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Millennials are richer than their parents were at that age, BMO report suggests

Millennials had a median income of $34,700 in 2011, up from $33,900, when adjusted for inflation, among those in the same age bracket 30 years ago, says a BMO report.

Christopher Futcher/iStockphoto

Many millennials may not be living in their parents' basements after all.

A new report by BMO Economics suggests that young Canadians, specifically those between 25 to 34 years old, are richer than their parents were at that age.

Using Statistics Canada data, and other metrics, the study found that millennials today have more money than the generation preceding them at the same age.

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Millennials had a median income of $34,700 in 2011, up from $33,900, when adjusted for inflation, among those in the same age bracket 30 years ago, says the report.

"This means millennials can buy about 2 per cent more goods and services than their parents could in the mid-1980s," writes BMO senior economist Sal Guatieri. "That doesn't sound like much, but the difference adds up over time."

The report suggests young families are also wealthier than their parents were. Net median incomes for the head of a household aged 25 to 34 years old was $52,0900 in 2012, nearly double the $28,752 income of their counterpart in 1984.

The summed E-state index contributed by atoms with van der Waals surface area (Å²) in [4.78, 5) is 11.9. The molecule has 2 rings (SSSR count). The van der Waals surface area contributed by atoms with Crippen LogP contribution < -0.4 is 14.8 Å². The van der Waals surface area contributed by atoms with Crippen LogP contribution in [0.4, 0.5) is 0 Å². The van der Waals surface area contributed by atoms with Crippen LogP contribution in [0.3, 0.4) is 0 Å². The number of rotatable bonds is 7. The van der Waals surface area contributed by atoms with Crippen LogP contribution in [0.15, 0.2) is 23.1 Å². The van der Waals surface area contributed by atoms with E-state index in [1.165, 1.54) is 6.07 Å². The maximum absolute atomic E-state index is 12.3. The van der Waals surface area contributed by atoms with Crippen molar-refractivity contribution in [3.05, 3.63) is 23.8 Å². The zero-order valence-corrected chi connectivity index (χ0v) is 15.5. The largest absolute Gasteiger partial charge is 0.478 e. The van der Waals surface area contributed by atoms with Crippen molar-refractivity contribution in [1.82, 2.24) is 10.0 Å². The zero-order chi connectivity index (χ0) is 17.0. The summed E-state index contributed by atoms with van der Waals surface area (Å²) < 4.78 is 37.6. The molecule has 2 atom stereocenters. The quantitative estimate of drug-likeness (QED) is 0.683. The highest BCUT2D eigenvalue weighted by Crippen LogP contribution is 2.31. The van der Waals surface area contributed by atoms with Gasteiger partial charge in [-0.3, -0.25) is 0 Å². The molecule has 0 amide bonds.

But although they may be richer, millennials also have more debt than their parents did when they were their age.

BMO says 84.4 per cent of households headed by young people owe some form of debt, compared with 82 per cent of the same households in 1984. The number of millennials who have a mortgage, at 85.6 per cent, is also higher than those in the same age group, at 79.2 per cent, in 1984.

"Though saddled with more debt and costlier homes, young people tend to be wealthier, have a little more spending power and enjoy better job opportunities than three decades ago," wrote Guatieri.

The report noted that one area that has worsened in the last 30 years has been the rising cost of housing, which has attributed to bigger mortgages and more debt.

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"Although earning slightly more than their parents did in the 1980s, millennials need to pay more to get their foot in the housing door," he said, adding that the average house price in 2011 was ten times the median salary of a young family. In 1984, this ratio was only about five times more.

"While many baby boomers prospered financially in the past thirty years, one could say that their children are starting new careers and families on an equal, if not firmer, footing in most regions," concluded Guatieri.

A number of reports have suggested that the wealth of millennials have been negatively impacted by a variety of factors including higher rates of unemployment and higher tuition rates.

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